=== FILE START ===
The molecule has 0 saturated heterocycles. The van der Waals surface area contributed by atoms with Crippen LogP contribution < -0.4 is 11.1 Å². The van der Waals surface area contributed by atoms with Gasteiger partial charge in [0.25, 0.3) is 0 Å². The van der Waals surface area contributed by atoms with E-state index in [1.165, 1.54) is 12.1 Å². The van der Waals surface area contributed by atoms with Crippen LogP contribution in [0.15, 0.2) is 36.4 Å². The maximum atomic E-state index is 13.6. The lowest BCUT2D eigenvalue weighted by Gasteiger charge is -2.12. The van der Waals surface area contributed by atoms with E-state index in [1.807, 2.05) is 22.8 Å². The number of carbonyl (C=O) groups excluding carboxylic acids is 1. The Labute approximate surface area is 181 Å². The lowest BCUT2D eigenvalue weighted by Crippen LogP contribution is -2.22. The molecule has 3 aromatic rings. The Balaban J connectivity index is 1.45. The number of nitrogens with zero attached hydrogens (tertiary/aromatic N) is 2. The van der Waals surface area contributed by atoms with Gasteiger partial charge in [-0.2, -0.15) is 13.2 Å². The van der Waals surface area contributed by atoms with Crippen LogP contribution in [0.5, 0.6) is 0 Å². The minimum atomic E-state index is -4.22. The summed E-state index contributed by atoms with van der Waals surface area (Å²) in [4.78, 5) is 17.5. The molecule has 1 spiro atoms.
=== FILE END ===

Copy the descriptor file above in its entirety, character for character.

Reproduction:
The molecule has 0 saturated heterocycles. The van der Waals surface area contributed by atoms with Crippen LogP contribution < -0.4 is 11.1 Å². The van der Waals surface area contributed by atoms with Gasteiger partial charge in [0.25, 0.3) is 0 Å². The van der Waals surface area contributed by atoms with E-state index in [1.165, 1.54) is 12.1 Å². The van der Waals surface area contributed by atoms with Crippen LogP contribution in [0.15, 0.2) is 36.4 Å². The maximum atomic E-state index is 13.6. The lowest BCUT2D eigenvalue weighted by Gasteiger charge is -2.12. The van der Waals surface area contributed by atoms with E-state index in [1.807, 2.05) is 22.8 Å². The number of carbonyl (C=O) groups excluding carboxylic acids is 1. The Labute approximate surface area is 181 Å². The lowest BCUT2D eigenvalue weighted by Crippen LogP contribution is -2.22. The molecule has 3 aromatic rings. The Balaban J connectivity index is 1.45. The number of nitrogens with zero attached hydrogens (tertiary/aromatic N) is 2. The van der Waals surface area contributed by atoms with Gasteiger partial charge in [-0.2, -0.15) is 13.2 Å². The van der Waals surface area contributed by atoms with Crippen LogP contribution in [0.5, 0.6) is 0 Å². The minimum atomic E-state index is -4.22. The summed E-state index contributed by atoms with van der Waals surface area (Å²) in [4.78, 5) is 17.5. The molecule has 1 spiro atoms.